P magnetic permeance henry H = Wb/A kg⋅m2⋅s-2⋅A-2
L, M inductance henry H = Wb/A = V⋅s/A kg⋅m2⋅s−2⋅A−2
μ permeability henry per metre H/m kg⋅m⋅s−2⋅A−2
χ magnetic susceptibility (dimensionless) 1 1
m magnetic dipole moment ampere square meter A⋅m2 = J⋅T−1 A⋅m2
σ mass magnetization ampere square meter per kilogram A⋅m2/kg A⋅m2⋅kg−1



Living things

A live frog levitates inside a 32 mm diameter vertical bore of a Bitter solenoid in a very strong magnetic field—about 16 teslas

Some organisms can detect magnetic fields, a phenomenon known as magnetoception. Some materials in living things are ferromagnetic, though it is unclear if the magnetic properties serve a special function or are merely a byproduct of containing iron. For instance, chitons, a type of marine mollusk, produce magnetite to harden their teeth, and even humans produce magnetite in bodily tissue.[26]

Magnetobiology studies the effects of magnetic fields on living organisms; fields naturally produced by an organism are known as biomagnetism. Many biological organisms are mostly made of water, and because water is diamagnetic, extremely strong magnetic fields can repel these living things.

Interpretation of magnetism by means of relative velocities


In the years after 1820, André-Marie Ampère carried out numerous experiments in which he measured the forces between direct currents. In particular, he also studied the magnetic forces between non-parallel wires.[27] The final result of his work was a force law that is now named after him. In 1835, Carl Friedrich Gauss realized [12] that Ampere's force law in its original form can be explained by a generalization of Coulomb's law.

Gauss's force law states that the electromagnetic force   experienced by a point charge,   with trajectory  , in the vicinity of another point charge,   with trajectory  , in a vacuum is equal to the central force


where   is the distance between the charges and   is the relative velocity. Wilhelm Eduard Weber confirmed Gauss's hypothesis in numerous experiments.[28][29][30] By means of Weber electrodynamics it is possible to explain the static and quasi-static effects in the non-relativistic regime of classical electrodynamics without magnetic field and Lorentz force.

Since 1870, Maxwell electrodynamics has been developed, which postulates that electric and magnetic fields exist. In Maxwell's electrodynamics, the actual electromagnetic force can be calculated using the Lorentz force, which, like the Weber force, is speed-dependent. However, Maxwell's electrodynamics is not fully compatible with the work of Ampère, Gauss and Weber in the quasi-static regime. In particular, Ampère's original force law and the Biot-Savart law are only equivalent if the field-generating conductor loop is closed.[31] Maxwell's electrodynamics therefore represents a break with the interpretation of magnetism by Gauss and Weber, since in Maxwell's electrodynamics it is no longer possible to deduce the magnetic force from a central force.

Quantum-mechanical origin of magnetism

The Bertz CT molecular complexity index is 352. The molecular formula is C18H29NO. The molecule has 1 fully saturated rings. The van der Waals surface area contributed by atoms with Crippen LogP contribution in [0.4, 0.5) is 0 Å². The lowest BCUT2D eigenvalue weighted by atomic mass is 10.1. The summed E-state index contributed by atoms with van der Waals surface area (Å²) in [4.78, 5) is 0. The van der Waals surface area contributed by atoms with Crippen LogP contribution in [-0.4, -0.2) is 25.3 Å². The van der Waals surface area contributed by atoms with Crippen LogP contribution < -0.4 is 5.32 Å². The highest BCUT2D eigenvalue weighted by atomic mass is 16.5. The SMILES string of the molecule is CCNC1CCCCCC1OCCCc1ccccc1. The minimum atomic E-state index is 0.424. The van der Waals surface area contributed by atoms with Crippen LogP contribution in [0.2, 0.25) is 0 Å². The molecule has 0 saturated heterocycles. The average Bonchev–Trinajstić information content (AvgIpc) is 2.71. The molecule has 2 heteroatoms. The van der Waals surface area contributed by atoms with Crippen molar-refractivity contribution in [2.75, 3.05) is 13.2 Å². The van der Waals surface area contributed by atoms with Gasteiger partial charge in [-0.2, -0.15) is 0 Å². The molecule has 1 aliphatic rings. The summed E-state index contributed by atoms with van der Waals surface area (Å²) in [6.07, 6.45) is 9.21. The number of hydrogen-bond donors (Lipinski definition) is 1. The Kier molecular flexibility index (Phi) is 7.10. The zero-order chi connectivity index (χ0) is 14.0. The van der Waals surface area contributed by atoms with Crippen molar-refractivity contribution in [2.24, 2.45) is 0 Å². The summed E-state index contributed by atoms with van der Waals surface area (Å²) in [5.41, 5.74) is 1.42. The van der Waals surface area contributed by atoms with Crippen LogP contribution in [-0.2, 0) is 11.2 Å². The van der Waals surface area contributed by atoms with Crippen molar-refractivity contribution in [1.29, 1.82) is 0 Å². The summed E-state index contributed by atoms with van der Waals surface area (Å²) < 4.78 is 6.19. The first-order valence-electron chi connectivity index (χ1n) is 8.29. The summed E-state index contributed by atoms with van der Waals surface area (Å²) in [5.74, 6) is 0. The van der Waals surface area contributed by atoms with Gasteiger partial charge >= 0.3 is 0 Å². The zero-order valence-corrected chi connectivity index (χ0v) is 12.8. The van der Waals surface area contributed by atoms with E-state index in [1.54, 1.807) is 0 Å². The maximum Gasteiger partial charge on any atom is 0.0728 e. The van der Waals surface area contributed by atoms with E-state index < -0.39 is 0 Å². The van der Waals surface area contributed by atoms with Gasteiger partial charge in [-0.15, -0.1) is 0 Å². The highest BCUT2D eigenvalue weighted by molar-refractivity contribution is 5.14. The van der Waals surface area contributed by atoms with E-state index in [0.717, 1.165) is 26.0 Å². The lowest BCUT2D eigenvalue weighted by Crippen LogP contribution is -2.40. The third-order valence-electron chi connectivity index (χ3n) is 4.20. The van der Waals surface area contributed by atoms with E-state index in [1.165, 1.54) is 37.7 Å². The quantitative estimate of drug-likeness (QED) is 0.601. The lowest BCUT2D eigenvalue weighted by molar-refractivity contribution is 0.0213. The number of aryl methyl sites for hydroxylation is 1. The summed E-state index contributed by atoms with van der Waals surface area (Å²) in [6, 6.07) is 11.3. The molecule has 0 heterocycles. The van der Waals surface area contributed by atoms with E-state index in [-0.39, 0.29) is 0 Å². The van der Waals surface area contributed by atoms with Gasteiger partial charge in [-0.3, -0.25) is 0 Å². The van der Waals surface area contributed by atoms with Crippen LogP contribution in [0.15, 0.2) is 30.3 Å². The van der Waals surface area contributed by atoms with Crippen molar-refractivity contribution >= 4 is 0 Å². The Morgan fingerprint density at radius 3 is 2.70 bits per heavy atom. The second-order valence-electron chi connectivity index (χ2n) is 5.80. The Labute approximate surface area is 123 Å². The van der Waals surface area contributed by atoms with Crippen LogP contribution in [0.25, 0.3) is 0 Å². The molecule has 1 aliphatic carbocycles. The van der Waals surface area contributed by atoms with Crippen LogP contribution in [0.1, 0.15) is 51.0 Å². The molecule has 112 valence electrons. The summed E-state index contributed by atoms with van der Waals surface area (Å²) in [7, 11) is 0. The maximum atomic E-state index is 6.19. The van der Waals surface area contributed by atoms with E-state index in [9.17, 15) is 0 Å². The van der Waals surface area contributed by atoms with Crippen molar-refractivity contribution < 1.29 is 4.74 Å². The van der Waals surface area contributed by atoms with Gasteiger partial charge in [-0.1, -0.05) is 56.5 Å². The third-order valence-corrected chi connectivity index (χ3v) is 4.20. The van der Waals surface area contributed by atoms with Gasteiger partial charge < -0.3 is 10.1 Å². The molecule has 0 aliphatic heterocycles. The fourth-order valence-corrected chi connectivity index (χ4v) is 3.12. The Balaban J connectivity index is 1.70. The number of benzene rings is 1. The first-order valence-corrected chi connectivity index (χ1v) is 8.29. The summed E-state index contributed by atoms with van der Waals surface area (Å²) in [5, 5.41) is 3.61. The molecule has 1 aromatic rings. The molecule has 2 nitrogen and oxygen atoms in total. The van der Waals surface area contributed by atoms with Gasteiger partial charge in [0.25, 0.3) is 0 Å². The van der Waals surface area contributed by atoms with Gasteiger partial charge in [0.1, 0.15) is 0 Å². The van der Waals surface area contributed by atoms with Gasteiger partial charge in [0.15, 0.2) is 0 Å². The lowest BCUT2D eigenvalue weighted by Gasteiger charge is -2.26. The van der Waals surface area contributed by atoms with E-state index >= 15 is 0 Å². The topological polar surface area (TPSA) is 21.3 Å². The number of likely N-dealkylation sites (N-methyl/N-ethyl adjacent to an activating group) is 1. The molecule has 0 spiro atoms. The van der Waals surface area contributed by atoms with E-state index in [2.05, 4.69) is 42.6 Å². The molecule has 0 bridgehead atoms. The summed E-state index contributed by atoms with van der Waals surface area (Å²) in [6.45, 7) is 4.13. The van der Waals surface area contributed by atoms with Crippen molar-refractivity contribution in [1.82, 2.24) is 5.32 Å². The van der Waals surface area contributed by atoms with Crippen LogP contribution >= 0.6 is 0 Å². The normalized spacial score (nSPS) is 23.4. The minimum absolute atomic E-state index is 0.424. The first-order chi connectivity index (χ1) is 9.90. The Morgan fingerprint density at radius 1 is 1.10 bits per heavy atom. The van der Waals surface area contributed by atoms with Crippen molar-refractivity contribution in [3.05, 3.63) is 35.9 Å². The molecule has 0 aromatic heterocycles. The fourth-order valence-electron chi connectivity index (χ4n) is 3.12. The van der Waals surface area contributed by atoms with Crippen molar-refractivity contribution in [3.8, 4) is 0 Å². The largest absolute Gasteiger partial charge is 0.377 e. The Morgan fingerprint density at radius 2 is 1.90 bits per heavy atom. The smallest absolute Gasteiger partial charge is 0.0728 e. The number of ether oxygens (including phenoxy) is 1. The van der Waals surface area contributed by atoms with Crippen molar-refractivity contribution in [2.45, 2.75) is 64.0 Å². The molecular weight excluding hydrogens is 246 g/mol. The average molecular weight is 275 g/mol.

While heuristic explanations based on classical physics can be formulated, diamagnetism, paramagnetism and ferromagnetism can be fully explained only using quantum theory.[32][33] A successful model was developed already in 1927, by Walter Heitler and Fritz London, who derived, quantum-mechanically, how hydrogen molecules are formed from hydrogen atoms, i.e. from the atomic hydrogen orbitals   and   centered at the nuclei A and B, see below. That this leads to magnetism is not at all obvious, but will be explained in the following.

According to the Heitler–London theory, so-called two-body molecular  -orbitals are formed, namely the resulting orbital is:


Here the last product means that a first electron, r1, is in an atomic hydrogen-orbital centered at the second nucleus, whereas the second electron runs around the first nucleus. This "exchange" phenomenon is an expression for the quantum-mechanical property that particles with identical properties cannot be distinguished. It is specific not only for the formation of chemical bonds, but also for magnetism. That is, in this connection the term exchange interaction arises, a term which is essential for the origin of magnetism, and which is stronger, roughly by factors 100 and even by 1000, than the energies arising from the electrodynamic dipole-dipole interaction.

As for the spin function  , which is responsible for the magnetism, we have the already mentioned Pauli's principle, namely that a symmetric orbital (i.e. with the + sign as above) must be multiplied with an antisymmetric spin function (i.e. with a − sign), and vice versa. Thus:


I.e., not only   and   must be substituted by α and β, respectively (the first entity means "spin up", the second one "spin down"), but also the sign + by the − sign, and finally ri by the discrete values si (= ±12); thereby we have   and  . The "singlet state", i.e. the − sign, means: the spins are antiparallel, i.e. for the solid we have antiferromagnetism, and for two-atomic molecules one has diamagnetism. The tendency to form a (homoeopolar) chemical bond (this means: the formation of a symmetric molecular orbital, i.e. with the + sign) results through the Pauli principle automatically in an antisymmetric spin state (i.e. with the − sign). In contrast, the Coulomb repulsion of the electrons, i.e. the tendency that they try to avoid each other by this repulsion, would lead to an antisymmetric orbital function (i.e. with the − sign) of these two particles, and complementary to a symmetric spin function (i.e. with the + sign, one of the so-called "triplet functions"). Thus, now the spins would be parallel (ferromagnetism in a solid, paramagnetism in two-atomic gases).